Autumn has arrived. I am happy. Such a wonderful time of the year. Nature offers a spectacular show of colors. Heavy rain makes me feel comfortable, now that I sit in our kitchen, sipping a cup of tea and listening to John Taverner’s Mass “Western Wind”.
Western wind, when will thou blow:
The small rain down can rain;
Christ, if my love were in my arms
And I in my bed again!
Such a simple, almost profane text for a Roman-Catholic Mass? It doesn’t come as a surprise that Taverner was deemed to be flirting with Martin Luther’s revolutionary ideas about faith, liturgy and church music after he had moved to Oxford. Austerity as a principle of clerical life? A dangerous idea! However Taverner carried on and became the most famous composer of his time.
In this mass Taverner deploys the “Western Wind” tune twenty-one times in the treble voice, ten times in the tenor, five times in the bass, and never in the alto. “The many repetitions of the tune are embedded so deeply within inspired polyphonic composition that the repetitive nature provides musical coherence rather than boredom or irritation”, writes the conductor and music scholar Jeremy Summerly. “Indeed, the most inspired moment in the Mass occurs at the beginning of the Sanctus, where Taverner uses the same rising-scale motif five times over in the bass part while the ‘Western wind’ tune unfolds overhead.”
Working in Oxford
Taverner lived between 1490 and 1545. Little is known about his studies and his early career, but in 1526, Taverner became the first Organist and Master of the Choristers at the Cardinal’s College, the future Christ Church, in Oxford, appointed by Cardinal Thomas Wolsey. Wolsey fell from favour in 1529, and in 1530 Taverner left the college and returned to Lincolnshire, where he had grown up. He wrote the Mass “Western Wynde” most likely during his appointment at the Cardinal’s College.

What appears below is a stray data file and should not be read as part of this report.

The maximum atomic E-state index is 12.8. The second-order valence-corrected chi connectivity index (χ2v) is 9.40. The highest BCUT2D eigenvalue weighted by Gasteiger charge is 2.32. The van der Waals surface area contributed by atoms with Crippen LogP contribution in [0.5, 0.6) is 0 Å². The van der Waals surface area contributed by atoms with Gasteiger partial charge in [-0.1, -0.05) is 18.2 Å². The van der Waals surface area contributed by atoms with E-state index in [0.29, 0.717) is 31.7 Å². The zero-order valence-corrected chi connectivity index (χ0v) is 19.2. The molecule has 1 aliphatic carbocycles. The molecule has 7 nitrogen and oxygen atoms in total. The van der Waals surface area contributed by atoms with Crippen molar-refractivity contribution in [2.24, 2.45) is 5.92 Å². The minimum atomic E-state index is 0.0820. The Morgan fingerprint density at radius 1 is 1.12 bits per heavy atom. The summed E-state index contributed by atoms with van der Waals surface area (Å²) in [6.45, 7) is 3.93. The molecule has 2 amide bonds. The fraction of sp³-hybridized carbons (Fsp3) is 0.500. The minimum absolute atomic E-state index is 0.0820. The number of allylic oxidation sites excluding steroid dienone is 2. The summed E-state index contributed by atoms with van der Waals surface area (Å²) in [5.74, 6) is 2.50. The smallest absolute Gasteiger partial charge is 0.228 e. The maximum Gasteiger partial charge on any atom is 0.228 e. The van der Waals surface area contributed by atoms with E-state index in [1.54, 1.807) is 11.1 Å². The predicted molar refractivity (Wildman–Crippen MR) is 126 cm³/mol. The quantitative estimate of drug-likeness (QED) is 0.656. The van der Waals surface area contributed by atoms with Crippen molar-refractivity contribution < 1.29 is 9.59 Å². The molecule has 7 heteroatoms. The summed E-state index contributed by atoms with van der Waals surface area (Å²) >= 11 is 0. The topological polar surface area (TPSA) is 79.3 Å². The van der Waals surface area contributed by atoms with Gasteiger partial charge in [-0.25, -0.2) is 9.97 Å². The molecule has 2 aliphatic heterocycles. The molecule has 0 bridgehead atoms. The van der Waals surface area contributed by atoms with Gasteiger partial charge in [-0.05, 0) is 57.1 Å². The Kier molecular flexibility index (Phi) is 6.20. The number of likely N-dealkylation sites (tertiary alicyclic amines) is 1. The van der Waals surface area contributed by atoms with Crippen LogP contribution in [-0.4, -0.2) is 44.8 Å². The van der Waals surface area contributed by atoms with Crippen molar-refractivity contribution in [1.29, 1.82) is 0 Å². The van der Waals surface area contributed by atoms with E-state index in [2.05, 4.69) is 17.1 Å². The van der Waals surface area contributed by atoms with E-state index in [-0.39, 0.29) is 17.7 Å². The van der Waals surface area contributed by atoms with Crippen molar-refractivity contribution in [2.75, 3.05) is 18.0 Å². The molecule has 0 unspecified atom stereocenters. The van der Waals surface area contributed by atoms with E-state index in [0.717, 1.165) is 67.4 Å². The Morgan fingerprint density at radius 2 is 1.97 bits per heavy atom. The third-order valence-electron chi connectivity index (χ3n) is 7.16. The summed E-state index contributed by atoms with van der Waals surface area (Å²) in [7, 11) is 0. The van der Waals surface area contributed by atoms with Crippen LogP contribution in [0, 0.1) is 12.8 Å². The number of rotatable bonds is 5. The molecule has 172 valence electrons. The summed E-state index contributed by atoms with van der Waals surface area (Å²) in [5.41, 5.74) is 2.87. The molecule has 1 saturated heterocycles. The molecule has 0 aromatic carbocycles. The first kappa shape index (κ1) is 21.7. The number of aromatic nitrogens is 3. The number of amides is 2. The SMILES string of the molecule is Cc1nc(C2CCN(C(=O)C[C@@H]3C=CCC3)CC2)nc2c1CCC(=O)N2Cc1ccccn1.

“Taverner’s church music stands as on of the pinnacles of the Tudor tradition”, writes the Oxford Companion to Music. While the Mass “Western Wind” may be one of the smaller liturgical works, its unobtrusive solemnity makes it one of the more interesting works. The less decorum, the smaller the margin for compositional errors and bad taste. I find it a moving and comforting piece of music, well suited to make me feel at home. It has been recorded by the Taverner Choir & Players under Andrew Parrott.
© Charles Thibo